03 Apr 2013

Mistake #5: "Oxymoronic" LSAT Advice

See previous – Mistake #6: "Help my GPA has fallen and it can't get up" [] Here you have it – two pieces of advice that are not only going to contradict a great deal of what you read online, but which also seem to contradict each other: 1. If you retake the LSAT your score is not likely to go up substantially or beyond the measurement of error for the first test. 2. You should likely retake the LSAT. In

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31 Mar 2013

Mistake #6: "Help my GPA has fallen and it can't get up"

See previous – Mistake #7: Texts, Typos, and Timezones [] I have been following law school discussion forums for a long time. Much has changed over the years, but the next three mistakes have stayed pretty much constant. For #6, we will focus on undergraduate grade point average (uGPA). Invariably, at some point in the admissions cycle, a phenomenon along the lines of the following happens in numerous panicky threads online (a

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26 Mar 2013

Mistake #7: Texts, Typos, and Timezones

See previous – Mistake #8: Kristen Stewart Goes to Law School [] Admissions officers are paid to be friendly, so much so that you may feel like you are on a first-name (or no-name) basis with them. But don’t let this lull you into thinking that it is OK to interact with them the same way that you interact with your friends. Admissions officers are also paid to be on the lookout for the skills and qualities that make f

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23 Mar 2013

Mistake #8: Kristen Stewart Goes to Law School

See previous – Mistake #9: "The History of the World, Part I" [] You know that vapid, dull, emotionless look Kristen Stewart always seems to land some huge acting role with? Law school admissions officers, it turns out, hate it. In particular, they hate it when they ask, “Why do you want to go to law school?” and that is the response they get. Let me quote a law admissions colleague circa 4 days ago: “I am continually ap

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22 Mar 2013

Mistake #9: "The History of the World, Part I"

See previous – Mistake #10: "The Dyson Effect" [] What I am referring to here is a reliance on historical data – particularly data from last year. In the top 10 rankings of applicants mistakes for the class of 2016, this is the only one where there is a great deal of overlap for law schools. In other words, law schools make this mistake just as much as (or more than) law students. It is harming both students and schools alike. But, I

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21 Mar 2013

Mistake #10: "The Dyson Effect"

No, this does not mean anyone or everyone is not up to par this year (although this was my favorite guess at what the Dyson Effect is… thinking through what a Dyson does…). The Dyson Effect simply means that many applicants see themselves in a vacuum. To be fair, this happens every year. In other words I get a good deal of the following. “Dear Spivey, I am a law school applicant from Western State with a LSAC computed uGPA of 3.5 and a 167 LSAT. Can you tell me if I will get into Eastern State

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21 Mar 2013

Not so top 10 -- Mistakes the applicants for the class of 2016 are making.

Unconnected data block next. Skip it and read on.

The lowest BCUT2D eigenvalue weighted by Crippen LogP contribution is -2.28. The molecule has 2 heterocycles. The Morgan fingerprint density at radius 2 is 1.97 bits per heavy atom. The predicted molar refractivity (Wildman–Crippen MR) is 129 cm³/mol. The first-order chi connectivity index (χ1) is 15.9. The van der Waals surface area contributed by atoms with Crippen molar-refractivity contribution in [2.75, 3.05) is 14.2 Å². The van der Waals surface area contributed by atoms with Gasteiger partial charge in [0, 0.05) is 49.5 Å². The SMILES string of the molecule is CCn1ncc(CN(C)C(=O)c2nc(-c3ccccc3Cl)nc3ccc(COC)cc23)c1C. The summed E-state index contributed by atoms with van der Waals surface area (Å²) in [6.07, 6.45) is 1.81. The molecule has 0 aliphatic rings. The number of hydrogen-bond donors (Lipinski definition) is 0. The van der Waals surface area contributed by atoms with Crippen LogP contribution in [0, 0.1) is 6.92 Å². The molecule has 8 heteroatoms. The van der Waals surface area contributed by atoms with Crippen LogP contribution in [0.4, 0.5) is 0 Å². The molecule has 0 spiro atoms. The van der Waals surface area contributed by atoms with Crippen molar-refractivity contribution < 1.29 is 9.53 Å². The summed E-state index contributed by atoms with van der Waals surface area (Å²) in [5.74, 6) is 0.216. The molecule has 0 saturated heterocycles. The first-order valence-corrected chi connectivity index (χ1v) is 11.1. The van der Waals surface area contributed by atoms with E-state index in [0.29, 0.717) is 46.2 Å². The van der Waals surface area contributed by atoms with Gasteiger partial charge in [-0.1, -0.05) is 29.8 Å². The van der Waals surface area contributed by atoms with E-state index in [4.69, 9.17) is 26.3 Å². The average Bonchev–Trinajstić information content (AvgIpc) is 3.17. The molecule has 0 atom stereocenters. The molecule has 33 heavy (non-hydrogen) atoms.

I correspond with applicants numerous times every day — with clients, friends of friends, via email, in private message [], twitter, one even sent me a postcard from China. Over time I have noticed some trends: namely that these people are really savvy about the state of the legal employment market, technologically much more sophisticated than I am, are pretty realistic that their legal career begins *now (*and not upon entry to or graduation from

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18 Oct 2012

Why does Spivey Consulting turn away clients?

I’ve had to turn away a good number of clients and I have tried very hard to explain to each why that is. It strikes me as a good idea to outline this policy a bit here. There are two possible categories: (1) Admissions So far, the majority of the people I have turned away are prospective students. There are two scenarios that seem to be unfolding. Scenario 1: You want to go to *x *school and from my initial conversation I can tell it seems immensely probable you will get into x school, and li

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28 Aug 2012

“My application is complete but it has not yet gone under review while others have. What gives?" (Part 2 of 2)

Fall means a few things in the world of admissions—one of the most repetitious being the panic that ensues between the time an applicant’s admissions file goes from “incomplete” to “complete” to the time said applicant hears from the admissions office which decision has been rendered: “Admit,” “Priority Waitlist,” “Waitlist,” “Hold,” or  “Deny” (someone remind me to do a post on what each of these categories really means). So before the hundreds if not thousands of threads pop up all of the vari

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03 Aug 2012

What happens to your application once it is submitted to the admissions office? (Part 1 of 2)

There is often a shroud of mystery among applicants once they submit their applications. Questions on popular prospective student message boards such as “why is it taking my application so long to get a decision versus other people who submitted after me?” and “what is holding up my application from going complete?” are rife every year. Sparing you the boring details, here is how the process works (noting that I am not speaking for any one of the more than 200 ABA-approved law schools, but rathe

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